The ultra-high status nature of her funerary clothing, the probable purple dye, her stone sarcophagus, her grave goods and the fact that she was brought up in Rome, all suggest that her family was probably of senatorial or equestrian rank.

Her grave is by far the most high status ever found in Roman Londinium.

In late Roman London, there would have been only a very limited number of individuals of that sort of background.

It is therefore conceivable that she was either the wife of a governor of Flavia Caesariensis (the British province covering what is now the English Midlands, East Anglia, and southern England, north of the Thames) or, possibly, that she was the wife of one of the overall bosses of late Roman Britain (a so-called vicarius Britanniarum – Britain’s imperial “viceroy”).

The style of her grave goods and other evidence reveals that she almost certainly died in the four or five decades after around AD360.

Of the dozen relevant vicarii, who ruled Britain in that period, the names of only four of them have survived. What’s more, hardly any names of the wives of mid-to-late fourth century Roman rulers in Britain are known.

One, a lady called Namia Pudentilla, illustrates the sort of women Britain’s Roman governors and vicarii married. Namia”s husband, Flavius Sanctus, married a noble woman from a senatorial family. He was a governor in Britain in the mid-fourth century.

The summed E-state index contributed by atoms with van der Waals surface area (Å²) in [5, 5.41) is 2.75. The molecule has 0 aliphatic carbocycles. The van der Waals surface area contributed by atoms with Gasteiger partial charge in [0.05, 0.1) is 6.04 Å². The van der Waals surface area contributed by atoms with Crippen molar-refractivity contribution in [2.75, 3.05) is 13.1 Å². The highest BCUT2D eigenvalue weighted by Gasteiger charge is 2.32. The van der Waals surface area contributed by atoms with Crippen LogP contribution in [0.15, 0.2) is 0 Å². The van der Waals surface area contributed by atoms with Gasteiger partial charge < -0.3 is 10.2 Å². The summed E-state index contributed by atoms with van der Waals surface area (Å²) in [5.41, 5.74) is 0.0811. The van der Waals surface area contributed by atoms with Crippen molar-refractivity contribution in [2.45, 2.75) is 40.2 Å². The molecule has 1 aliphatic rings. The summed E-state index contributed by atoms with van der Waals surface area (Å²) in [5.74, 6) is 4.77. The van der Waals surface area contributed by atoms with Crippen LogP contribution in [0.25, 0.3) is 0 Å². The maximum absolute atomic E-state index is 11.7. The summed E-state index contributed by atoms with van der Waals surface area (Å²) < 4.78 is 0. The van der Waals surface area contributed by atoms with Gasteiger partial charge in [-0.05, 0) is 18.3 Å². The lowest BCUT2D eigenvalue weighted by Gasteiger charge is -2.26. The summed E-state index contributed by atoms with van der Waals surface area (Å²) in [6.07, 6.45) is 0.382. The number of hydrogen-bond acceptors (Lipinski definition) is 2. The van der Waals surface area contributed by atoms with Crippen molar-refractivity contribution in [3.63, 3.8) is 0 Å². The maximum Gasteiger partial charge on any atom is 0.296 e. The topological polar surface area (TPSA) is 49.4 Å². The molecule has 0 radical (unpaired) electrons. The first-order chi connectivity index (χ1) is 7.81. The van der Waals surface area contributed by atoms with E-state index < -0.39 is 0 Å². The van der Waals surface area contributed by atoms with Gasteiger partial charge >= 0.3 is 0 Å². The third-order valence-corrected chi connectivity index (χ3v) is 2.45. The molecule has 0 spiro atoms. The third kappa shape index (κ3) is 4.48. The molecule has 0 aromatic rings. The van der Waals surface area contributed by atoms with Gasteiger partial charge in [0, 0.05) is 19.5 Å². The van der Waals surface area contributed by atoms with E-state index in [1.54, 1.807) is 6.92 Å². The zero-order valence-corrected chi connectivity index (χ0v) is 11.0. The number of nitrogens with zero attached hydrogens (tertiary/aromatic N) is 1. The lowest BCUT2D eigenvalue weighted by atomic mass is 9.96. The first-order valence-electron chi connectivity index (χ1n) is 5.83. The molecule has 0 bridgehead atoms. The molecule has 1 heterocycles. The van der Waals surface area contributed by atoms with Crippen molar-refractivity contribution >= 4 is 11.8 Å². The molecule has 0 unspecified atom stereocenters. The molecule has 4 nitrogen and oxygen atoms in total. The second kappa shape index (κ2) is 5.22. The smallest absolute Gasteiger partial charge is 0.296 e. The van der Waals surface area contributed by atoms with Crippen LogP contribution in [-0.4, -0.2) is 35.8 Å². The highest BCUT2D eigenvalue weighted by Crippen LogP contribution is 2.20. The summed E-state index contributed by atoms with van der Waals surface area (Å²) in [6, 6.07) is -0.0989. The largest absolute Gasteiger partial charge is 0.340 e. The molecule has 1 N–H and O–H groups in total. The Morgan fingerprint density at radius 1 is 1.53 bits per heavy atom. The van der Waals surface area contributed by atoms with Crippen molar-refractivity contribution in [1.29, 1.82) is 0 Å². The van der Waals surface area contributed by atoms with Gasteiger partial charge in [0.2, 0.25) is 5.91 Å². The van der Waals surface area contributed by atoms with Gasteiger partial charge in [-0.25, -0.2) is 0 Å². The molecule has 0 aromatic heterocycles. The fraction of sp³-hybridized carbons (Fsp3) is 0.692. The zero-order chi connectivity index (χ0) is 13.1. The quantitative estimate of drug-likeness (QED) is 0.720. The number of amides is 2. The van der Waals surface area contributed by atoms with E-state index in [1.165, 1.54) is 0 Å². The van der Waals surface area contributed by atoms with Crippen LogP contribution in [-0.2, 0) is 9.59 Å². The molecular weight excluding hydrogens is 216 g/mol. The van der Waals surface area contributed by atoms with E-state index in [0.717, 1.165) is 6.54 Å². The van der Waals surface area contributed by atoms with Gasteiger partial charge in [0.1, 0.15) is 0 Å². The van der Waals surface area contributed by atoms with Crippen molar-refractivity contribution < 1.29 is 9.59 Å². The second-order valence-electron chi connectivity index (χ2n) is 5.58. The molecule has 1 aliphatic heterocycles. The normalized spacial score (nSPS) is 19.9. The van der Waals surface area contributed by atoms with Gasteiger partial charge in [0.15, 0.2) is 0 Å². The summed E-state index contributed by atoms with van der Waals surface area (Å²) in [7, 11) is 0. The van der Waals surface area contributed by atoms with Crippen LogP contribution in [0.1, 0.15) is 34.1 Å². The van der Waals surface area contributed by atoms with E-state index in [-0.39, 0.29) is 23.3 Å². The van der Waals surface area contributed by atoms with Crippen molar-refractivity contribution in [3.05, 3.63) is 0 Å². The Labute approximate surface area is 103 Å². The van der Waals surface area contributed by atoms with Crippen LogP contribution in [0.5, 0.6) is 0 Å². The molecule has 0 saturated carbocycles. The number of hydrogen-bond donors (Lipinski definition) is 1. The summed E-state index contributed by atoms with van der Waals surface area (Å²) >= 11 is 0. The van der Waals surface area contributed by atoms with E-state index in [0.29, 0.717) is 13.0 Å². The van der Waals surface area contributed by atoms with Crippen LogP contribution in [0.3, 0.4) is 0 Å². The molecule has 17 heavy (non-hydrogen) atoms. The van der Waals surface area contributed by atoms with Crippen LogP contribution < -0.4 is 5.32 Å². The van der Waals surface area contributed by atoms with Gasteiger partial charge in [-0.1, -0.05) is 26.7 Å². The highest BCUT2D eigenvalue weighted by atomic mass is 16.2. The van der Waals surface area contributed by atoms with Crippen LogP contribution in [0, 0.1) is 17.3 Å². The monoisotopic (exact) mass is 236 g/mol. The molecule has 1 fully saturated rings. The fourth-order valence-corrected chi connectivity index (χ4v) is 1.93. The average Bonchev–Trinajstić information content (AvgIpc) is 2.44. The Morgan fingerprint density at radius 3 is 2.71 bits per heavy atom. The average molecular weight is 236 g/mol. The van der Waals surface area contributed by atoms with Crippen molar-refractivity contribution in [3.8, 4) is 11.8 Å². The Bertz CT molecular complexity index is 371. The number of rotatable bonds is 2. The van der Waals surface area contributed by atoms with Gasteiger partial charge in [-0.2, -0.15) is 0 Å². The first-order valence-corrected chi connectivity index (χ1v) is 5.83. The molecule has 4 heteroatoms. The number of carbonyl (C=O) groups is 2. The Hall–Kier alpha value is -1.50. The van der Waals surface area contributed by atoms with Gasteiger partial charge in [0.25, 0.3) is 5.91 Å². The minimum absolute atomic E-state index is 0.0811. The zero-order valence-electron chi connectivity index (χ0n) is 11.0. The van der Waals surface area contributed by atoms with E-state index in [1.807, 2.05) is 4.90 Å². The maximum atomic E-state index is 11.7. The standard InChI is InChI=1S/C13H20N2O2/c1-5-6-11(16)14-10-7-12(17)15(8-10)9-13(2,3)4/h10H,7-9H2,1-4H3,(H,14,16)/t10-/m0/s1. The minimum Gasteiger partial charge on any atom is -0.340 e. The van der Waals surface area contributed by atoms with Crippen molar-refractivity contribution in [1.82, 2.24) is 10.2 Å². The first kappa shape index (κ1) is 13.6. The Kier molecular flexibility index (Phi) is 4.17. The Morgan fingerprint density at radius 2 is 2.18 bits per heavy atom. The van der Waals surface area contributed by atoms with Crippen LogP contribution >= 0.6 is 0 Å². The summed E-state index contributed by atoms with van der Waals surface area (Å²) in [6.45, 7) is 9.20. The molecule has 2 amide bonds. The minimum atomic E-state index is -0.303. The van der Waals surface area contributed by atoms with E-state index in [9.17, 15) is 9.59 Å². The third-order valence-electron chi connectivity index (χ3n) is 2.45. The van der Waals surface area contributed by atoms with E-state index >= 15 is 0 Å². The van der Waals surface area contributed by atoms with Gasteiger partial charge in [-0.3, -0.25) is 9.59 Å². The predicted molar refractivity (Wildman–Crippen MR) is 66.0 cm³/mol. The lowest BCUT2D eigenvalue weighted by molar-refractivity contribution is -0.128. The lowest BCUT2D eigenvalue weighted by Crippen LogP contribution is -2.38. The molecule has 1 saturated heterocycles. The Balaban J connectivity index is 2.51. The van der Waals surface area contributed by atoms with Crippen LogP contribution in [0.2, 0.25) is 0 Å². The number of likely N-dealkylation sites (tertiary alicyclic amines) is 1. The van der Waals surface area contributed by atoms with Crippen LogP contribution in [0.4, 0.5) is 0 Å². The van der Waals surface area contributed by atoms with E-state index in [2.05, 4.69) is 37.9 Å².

Magnified view of the silk damask

(MOLA)

Archaeologists and historians are now able to piece together the life story of the Spitalfields lady.

She was probably born (and certainly brought up in) Rome in the mid-fourth century.

When she was four or five years old, she suffered a brief (but potentially serious) illness which temporarily stopped her tooth enamel growing (a fact that has been spotted by the archaeological investigators).

It’s  likely that her potentially very high-ranking fiance married her when she was in her mid-to-late teens and he would probably have been up to twice her age. She then appears to have accompanied him to London (probably because he had been appointed to a high government position there – potentially as a governor or as Britain’s vicarius).

However, probably within two or three years of arriving in the Romano-British capital, she died – most likely in childbirth (or from some then common disease like tuberculosis, typhoid, cholera or scarlet fever).

The excavation site in Spitalfields

(MOLA)

It’s possible that her death took place in the final quarter of the fourth century or conceivably even in the first decade of the fifth.

That was a pivotal period in the history of Britain, as it represents the run-up to the end of Roman rule in Britain in AD410. Roman government collapsed in Britain several generations before similar collapses occurred in continental western Europe and that chronological difference in turn helped to shape subsequent British and English history in ways that were very different to those that operated on the continent.

Among the governors and other political players who could conceivably have been the Spitalfields lady’s husband are:

– Alypius of Antioch, vicarius of Britain from around 361 to 363. He was involved in a temporary re-paganisation of the Empire

– Civilis, vicarius of Britain in around 369, who temporarily cleared Britain of barbarian invaders

– Chrysanthus a vicarius of Britain, who had been a Roman governor in Italy before being posted to London

– Victorinus, the vicarius of Britain who may well have been the very last conventionally appointed Roman ruler of Britain.

Another possible candidate for being the Spitalfields lady’s husband could conceivably be one of the four individuals in Britain who declared themselves Emperor during the chaotic years between AD383 and 407.